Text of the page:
Wed, Oct 10, 2007 - Page 8 News List

Letter: On a teacher's mission

Herbert Hanreich totally neglected the important issue of Teachers' Day, that is, for Taiwan's teachers to rethink their mission ("Modern confusions over Confucius," Sept. 28, page 8).

Let's look at how Teachers' Day is celebrated: Does any student still care about his teachers? Dear teacher, did you receive a card or any letter from your students? I guess the most likely answer is "no." Why?

Obviously students want to assert their own free will and move past what they perceive to be an authoritarian-style education. Their clothing and hair styles reflect their desire to drop old traditions. Some skip classes, others make inappropriate noises in class -- both reveal a strong desire to break down the old rules.

Hanreich, talking about Taiwanese teachers' behavior, emphasized that Socrates' teaching methods would be more appropriate to Taiwanese students than Confucius'.

His main purpose is probably to criticize the Chinese Nationalist Party (KMT) and the People's Republic of China because they have used Confucius to rationalize their authority. It is not the first time that ancient philosophers or artists have been misused and manipulated by dictatorships and totalitarian regimes: We've seen plenty of examples in human history. But it does not mean that Confucius is wrong because he advocates public obedience and Socrates is right because he praises public self- awareness.

One of the original purposes of Teachers' Day is connected with the important role of intellectuals, especially those who teach, in society. Perhaps, during the emergence of a dictatorial regime, teachers become its most reliable watchdogs.

But Taiwan is a democracy now. Teachers can enjoy freedom of expression. They are no longer forced to devote themselves to a dictatorship and its ideologies. Therefore, teachers should rethink both their goals and methods to get along with young students.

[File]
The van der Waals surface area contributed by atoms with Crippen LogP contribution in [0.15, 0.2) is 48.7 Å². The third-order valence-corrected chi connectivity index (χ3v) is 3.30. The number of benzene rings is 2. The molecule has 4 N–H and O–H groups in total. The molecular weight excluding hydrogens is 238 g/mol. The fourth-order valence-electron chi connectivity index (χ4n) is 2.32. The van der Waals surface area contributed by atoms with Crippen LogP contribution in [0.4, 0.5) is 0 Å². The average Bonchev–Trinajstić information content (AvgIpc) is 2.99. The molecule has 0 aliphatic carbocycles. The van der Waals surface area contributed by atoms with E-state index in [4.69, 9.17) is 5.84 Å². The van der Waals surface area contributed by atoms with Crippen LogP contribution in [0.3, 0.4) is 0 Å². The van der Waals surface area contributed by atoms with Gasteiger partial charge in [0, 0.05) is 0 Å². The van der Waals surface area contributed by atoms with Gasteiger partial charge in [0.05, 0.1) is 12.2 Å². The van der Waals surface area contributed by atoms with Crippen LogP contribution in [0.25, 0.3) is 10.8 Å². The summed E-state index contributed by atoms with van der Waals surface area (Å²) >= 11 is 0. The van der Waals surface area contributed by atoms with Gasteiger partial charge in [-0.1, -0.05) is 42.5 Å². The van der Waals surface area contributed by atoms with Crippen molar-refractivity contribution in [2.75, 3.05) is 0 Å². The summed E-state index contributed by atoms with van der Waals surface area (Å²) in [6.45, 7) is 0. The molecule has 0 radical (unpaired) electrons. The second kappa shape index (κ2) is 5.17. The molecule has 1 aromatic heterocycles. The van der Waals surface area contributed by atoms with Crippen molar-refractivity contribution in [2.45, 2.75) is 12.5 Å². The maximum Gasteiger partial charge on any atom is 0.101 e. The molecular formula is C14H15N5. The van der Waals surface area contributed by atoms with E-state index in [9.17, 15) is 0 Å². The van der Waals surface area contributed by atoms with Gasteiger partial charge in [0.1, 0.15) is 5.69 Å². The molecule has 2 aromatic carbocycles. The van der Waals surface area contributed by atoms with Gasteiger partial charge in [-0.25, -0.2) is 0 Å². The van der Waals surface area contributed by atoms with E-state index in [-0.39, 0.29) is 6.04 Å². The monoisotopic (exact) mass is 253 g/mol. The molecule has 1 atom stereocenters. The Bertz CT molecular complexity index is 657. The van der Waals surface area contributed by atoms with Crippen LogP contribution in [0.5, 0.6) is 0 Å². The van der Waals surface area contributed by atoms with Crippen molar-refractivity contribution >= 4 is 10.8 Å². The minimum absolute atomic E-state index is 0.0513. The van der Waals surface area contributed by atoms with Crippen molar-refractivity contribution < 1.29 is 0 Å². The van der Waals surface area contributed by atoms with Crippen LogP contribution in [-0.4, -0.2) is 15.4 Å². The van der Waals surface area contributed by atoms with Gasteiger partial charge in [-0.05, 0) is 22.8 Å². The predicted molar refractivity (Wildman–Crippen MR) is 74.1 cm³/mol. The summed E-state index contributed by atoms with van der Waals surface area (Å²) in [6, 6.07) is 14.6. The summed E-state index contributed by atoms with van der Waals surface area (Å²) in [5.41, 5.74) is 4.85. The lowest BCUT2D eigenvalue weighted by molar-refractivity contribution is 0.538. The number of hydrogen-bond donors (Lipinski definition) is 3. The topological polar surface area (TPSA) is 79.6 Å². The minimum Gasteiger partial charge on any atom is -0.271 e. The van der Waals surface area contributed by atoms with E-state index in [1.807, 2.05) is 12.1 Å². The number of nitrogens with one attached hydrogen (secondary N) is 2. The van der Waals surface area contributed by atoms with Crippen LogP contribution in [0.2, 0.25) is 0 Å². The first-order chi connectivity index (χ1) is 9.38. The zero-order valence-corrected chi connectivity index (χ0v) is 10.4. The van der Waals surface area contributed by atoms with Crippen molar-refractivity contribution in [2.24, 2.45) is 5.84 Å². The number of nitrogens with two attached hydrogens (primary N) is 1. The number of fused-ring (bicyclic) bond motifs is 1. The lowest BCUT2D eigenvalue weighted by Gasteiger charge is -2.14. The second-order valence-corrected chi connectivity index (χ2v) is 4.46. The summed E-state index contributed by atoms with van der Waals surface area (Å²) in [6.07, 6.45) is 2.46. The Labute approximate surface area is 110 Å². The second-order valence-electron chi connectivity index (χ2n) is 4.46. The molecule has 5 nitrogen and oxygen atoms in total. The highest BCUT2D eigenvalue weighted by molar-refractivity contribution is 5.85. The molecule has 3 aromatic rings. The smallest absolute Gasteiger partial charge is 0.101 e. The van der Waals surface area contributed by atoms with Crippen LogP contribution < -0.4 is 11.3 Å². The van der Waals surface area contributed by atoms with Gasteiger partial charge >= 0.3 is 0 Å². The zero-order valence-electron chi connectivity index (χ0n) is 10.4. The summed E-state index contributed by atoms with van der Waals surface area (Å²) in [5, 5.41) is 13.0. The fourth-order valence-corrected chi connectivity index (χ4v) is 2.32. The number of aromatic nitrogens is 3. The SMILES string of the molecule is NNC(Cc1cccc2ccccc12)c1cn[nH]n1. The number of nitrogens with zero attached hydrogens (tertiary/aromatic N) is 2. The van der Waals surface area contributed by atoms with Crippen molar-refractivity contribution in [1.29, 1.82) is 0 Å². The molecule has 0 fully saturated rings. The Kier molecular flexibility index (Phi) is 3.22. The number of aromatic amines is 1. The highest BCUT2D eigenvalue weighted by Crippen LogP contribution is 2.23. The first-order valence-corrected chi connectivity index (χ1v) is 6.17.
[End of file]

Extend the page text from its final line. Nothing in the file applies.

Young people are always in search of a new identity and a new way of life. When establishing a new identity, students are often infatuated with their own image. Cooperating with other students, not to mention teachers, is not a priority. This is why teachers must not only encourage students to express their own opinions and feelings, but also to teach them to respect their classmates and understand others' opinions and feelings.

Young students have a tendency to lose patience when listening to their classmates' oral reports because they think the reports are boring. Should the teacher impose discipline as Confucius said, or should he or she use Socratic irony to expose their ignorance and push them to listen to the report?

No matter what choice the teacher makes, he or she would succeed in only temporarily controlling the students' behavior, not in changing their core values and attitude.

It would be more interesting for the teacher to use humor to reduce tensions and make them smile. This may also help students to have a positive outlook and unconsciously change their attitudes.

Society is always changing, so a teacher must change as well. Whether it's Teachers' Day or not, teachers must reevaluate their mission every year. They should rethink their mission, focus on inculcating the appropriate values and attitude by educating students in the moral virtues, building up their intellectual and physical capabilities, promoting social cooperation and developing an appreciation for aesthetics.

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